I say might worry, because a lot of web apps don’t use SSL, so clearly those apps aren’t worried about data attacks. And if your app would fit that category, then you can use the data portal without SSL too, and achieve the same (or probably better) security. I say probably better, because the binary data transferred by the data portal is already obfuscated, unlike the HTML transferred by a web app – so you’ve already raised the bar a little in terms of data protection.
Again thanks for the response and this is great information.
As you state we have always been able to send binary over the internet in the form of images etc. I've always viewed that as the content of a web page. It’s a little different talking to a remote object but in the end you are right. Both are using HTTP to communicate.
My question now is centred on implementation.
In your 2005 book you mentioned using web services returning byte arrays which contained manually serialized business objects. ajj3085 mentioned that CSLA objects could always be sent over the web. (In the 2008 book I don't see this mentioned. I'll take another read through chapter 21. )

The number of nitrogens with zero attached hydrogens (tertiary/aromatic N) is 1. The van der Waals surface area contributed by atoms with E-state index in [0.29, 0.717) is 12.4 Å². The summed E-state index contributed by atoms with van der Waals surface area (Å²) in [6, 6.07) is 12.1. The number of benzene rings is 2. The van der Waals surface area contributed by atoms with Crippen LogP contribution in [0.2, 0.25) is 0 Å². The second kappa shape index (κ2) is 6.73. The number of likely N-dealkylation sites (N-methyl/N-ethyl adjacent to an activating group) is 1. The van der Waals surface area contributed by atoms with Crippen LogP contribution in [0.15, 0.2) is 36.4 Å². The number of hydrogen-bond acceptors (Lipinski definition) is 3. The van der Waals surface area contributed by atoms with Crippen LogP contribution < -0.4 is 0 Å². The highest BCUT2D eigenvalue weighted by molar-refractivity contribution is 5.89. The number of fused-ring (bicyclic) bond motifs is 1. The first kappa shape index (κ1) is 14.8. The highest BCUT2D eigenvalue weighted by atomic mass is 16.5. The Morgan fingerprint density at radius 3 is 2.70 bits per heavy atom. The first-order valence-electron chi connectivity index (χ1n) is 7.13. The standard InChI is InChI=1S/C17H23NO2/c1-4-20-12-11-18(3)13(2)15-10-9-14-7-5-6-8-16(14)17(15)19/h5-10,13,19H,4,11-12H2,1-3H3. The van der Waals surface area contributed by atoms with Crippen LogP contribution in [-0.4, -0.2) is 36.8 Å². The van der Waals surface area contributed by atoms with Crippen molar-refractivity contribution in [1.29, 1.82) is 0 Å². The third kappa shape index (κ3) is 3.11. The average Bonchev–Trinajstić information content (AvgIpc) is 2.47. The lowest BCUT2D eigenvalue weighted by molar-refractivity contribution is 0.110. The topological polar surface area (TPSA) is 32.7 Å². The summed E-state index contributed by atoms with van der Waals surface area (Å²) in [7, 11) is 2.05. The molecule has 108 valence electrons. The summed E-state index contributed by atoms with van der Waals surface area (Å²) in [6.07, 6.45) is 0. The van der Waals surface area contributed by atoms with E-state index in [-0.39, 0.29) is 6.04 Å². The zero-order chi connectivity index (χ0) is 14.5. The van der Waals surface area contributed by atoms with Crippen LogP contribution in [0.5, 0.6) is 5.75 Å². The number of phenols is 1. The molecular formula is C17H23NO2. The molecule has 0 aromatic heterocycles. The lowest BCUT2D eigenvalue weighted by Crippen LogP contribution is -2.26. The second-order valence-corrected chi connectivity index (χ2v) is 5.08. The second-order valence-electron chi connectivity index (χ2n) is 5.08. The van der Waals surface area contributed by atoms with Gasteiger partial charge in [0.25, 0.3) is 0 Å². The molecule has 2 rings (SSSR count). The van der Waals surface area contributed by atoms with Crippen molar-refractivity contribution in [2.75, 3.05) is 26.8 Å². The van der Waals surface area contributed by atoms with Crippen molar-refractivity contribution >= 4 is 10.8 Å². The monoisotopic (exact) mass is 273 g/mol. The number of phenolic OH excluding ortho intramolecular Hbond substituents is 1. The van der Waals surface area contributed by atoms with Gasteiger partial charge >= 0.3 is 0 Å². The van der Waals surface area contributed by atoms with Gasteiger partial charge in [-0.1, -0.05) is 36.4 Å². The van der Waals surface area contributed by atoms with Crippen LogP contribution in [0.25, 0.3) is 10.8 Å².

Looking through info on WCF I see that can perform binary over http using custom binding. This is nothing new; .NET remoting objects usually used that. So when you say we can use WCF and binary serialization over the internet are you talking about binary over http or something like MTOM? I see MTOM as something similar to byte array solution in your 2005 book. If we can use binary over http can we still host our WCF data portal in WAS or do we need to create a custom host.